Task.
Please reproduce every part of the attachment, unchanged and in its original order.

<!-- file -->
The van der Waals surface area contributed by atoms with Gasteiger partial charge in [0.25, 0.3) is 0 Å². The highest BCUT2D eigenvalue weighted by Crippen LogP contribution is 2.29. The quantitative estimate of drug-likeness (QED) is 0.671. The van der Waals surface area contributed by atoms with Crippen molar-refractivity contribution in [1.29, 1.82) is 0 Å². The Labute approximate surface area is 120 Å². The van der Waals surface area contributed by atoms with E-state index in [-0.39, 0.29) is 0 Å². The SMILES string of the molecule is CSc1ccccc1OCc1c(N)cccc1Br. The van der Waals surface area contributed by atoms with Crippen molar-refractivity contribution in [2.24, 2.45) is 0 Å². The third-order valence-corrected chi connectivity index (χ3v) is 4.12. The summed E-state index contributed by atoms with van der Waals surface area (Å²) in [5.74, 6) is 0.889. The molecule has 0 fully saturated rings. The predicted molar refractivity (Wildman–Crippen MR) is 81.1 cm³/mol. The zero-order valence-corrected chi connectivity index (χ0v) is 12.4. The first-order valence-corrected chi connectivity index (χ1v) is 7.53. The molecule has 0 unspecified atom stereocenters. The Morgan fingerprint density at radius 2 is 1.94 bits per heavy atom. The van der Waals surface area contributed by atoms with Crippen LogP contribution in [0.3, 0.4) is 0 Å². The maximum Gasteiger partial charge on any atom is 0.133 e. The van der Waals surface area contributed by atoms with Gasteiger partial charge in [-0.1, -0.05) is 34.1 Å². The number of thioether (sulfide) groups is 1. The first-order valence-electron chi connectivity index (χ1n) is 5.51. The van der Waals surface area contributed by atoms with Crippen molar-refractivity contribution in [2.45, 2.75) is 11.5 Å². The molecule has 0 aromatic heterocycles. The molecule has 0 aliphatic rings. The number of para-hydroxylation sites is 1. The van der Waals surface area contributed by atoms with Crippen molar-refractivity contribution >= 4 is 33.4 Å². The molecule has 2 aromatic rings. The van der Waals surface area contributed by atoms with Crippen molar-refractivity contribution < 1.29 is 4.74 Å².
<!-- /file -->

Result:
The van der Waals surface area contributed by atoms with Gasteiger partial charge in [0.25, 0.3) is 0 Å². The highest BCUT2D eigenvalue weighted by Crippen LogP contribution is 2.29. The quantitative estimate of drug-likeness (QED) is 0.671. The van der Waals surface area contributed by atoms with Crippen molar-refractivity contribution in [1.29, 1.82) is 0 Å². The Labute approximate surface area is 120 Å². The van der Waals surface area contributed by atoms with E-state index in [-0.39, 0.29) is 0 Å². The SMILES string of the molecule is CSc1ccccc1OCc1c(N)cccc1Br. The van der Waals surface area contributed by atoms with Crippen molar-refractivity contribution in [2.24, 2.45) is 0 Å². The third-order valence-corrected chi connectivity index (χ3v) is 4.12. The summed E-state index contributed by atoms with van der Waals surface area (Å²) in [5.74, 6) is 0.889. The molecule has 0 fully saturated rings. The predicted molar refractivity (Wildman–Crippen MR) is 81.1 cm³/mol. The zero-order valence-corrected chi connectivity index (χ0v) is 12.4. The first-order valence-corrected chi connectivity index (χ1v) is 7.53. The molecule has 0 unspecified atom stereocenters. The Morgan fingerprint density at radius 2 is 1.94 bits per heavy atom. The van der Waals surface area contributed by atoms with Crippen LogP contribution in [0.3, 0.4) is 0 Å². The maximum Gasteiger partial charge on any atom is 0.133 e. The van der Waals surface area contributed by atoms with Gasteiger partial charge in [-0.1, -0.05) is 34.1 Å². The number of thioether (sulfide) groups is 1. The first-order valence-electron chi connectivity index (χ1n) is 5.51. The van der Waals surface area contributed by atoms with Crippen molar-refractivity contribution in [2.45, 2.75) is 11.5 Å². The molecule has 0 aromatic heterocycles. The molecule has 0 aliphatic rings. The number of para-hydroxylation sites is 1. The van der Waals surface area contributed by atoms with Crippen molar-refractivity contribution >= 4 is 33.4 Å². The molecule has 2 aromatic rings. The van der Waals surface area contributed by atoms with Crippen molar-refractivity contribution < 1.29 is 4.74 Å².